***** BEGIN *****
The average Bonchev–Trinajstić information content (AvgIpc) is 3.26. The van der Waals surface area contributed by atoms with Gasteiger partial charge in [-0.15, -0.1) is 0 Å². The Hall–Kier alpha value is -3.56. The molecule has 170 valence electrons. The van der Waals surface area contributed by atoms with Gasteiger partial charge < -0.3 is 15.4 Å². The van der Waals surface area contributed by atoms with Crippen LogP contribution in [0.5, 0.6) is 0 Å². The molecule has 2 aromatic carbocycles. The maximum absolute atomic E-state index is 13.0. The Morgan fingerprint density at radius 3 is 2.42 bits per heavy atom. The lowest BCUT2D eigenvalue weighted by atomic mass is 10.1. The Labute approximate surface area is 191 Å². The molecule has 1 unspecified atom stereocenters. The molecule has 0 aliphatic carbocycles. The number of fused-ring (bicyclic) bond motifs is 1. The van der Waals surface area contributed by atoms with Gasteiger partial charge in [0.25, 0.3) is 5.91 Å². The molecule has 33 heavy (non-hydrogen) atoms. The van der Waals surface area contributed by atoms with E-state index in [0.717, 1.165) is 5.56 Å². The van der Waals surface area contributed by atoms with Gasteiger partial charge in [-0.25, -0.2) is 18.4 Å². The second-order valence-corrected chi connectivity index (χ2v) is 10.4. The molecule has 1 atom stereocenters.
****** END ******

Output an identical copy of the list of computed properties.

The average Bonchev–Trinajstić information content (AvgIpc) is 3.26. The van der Waals surface area contributed by atoms with Gasteiger partial charge in [-0.15, -0.1) is 0 Å². The Hall–Kier alpha value is -3.56. The molecule has 170 valence electrons. The van der Waals surface area contributed by atoms with Gasteiger partial charge < -0.3 is 15.4 Å². The van der Waals surface area contributed by atoms with Crippen LogP contribution in [0.5, 0.6) is 0 Å². The molecule has 2 aromatic carbocycles. The maximum absolute atomic E-state index is 13.0. The Morgan fingerprint density at radius 3 is 2.42 bits per heavy atom. The lowest BCUT2D eigenvalue weighted by atomic mass is 10.1. The Labute approximate surface area is 191 Å². The molecule has 1 unspecified atom stereocenters. The molecule has 0 aliphatic carbocycles. The number of fused-ring (bicyclic) bond motifs is 1. The van der Waals surface area contributed by atoms with Gasteiger partial charge in [0.25, 0.3) is 5.91 Å². The molecule has 33 heavy (non-hydrogen) atoms. The van der Waals surface area contributed by atoms with E-state index in [0.717, 1.165) is 5.56 Å². The van der Waals surface area contributed by atoms with Gasteiger partial charge in [-0.25, -0.2) is 18.4 Å². The second-order valence-corrected chi connectivity index (χ2v) is 10.4. The molecule has 1 atom stereocenters.